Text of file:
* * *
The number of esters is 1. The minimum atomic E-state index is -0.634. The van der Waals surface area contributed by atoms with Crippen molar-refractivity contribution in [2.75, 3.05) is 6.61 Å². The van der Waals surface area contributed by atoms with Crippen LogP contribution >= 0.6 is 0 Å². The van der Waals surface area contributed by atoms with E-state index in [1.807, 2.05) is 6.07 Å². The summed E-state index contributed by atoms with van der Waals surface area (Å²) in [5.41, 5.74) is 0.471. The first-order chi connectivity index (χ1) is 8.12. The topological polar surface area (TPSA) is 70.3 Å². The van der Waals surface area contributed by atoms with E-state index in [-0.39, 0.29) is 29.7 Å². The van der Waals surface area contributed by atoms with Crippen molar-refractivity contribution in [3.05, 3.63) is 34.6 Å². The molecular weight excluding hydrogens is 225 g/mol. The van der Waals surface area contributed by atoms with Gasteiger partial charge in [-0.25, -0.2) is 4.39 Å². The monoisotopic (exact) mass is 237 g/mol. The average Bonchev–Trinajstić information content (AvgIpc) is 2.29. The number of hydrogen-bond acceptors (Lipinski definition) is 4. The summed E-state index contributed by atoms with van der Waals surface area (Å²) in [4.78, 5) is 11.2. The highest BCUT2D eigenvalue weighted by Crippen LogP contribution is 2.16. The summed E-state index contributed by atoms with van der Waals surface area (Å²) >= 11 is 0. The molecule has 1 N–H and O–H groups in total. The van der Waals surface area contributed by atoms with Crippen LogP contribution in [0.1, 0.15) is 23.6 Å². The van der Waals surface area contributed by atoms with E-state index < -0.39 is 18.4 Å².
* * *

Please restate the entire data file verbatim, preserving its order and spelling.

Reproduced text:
The number of esters is 1. The minimum atomic E-state index is -0.634. The van der Waals surface area contributed by atoms with Crippen molar-refractivity contribution in [2.75, 3.05) is 6.61 Å². The van der Waals surface area contributed by atoms with Crippen LogP contribution >= 0.6 is 0 Å². The van der Waals surface area contributed by atoms with E-state index in [1.807, 2.05) is 6.07 Å². The summed E-state index contributed by atoms with van der Waals surface area (Å²) in [5.41, 5.74) is 0.471. The first-order chi connectivity index (χ1) is 8.12. The topological polar surface area (TPSA) is 70.3 Å². The van der Waals surface area contributed by atoms with E-state index in [-0.39, 0.29) is 29.7 Å². The van der Waals surface area contributed by atoms with Crippen molar-refractivity contribution in [3.05, 3.63) is 34.6 Å². The molecular weight excluding hydrogens is 225 g/mol. The van der Waals surface area contributed by atoms with Gasteiger partial charge in [-0.25, -0.2) is 4.39 Å². The monoisotopic (exact) mass is 237 g/mol. The average Bonchev–Trinajstić information content (AvgIpc) is 2.29. The number of hydrogen-bond acceptors (Lipinski definition) is 4. The summed E-state index contributed by atoms with van der Waals surface area (Å²) in [4.78, 5) is 11.2. The highest BCUT2D eigenvalue weighted by Crippen LogP contribution is 2.16. The summed E-state index contributed by atoms with van der Waals surface area (Å²) >= 11 is 0. The molecule has 1 N–H and O–H groups in total. The van der Waals surface area contributed by atoms with Crippen LogP contribution in [0.1, 0.15) is 23.6 Å². The van der Waals surface area contributed by atoms with E-state index < -0.39 is 18.4 Å².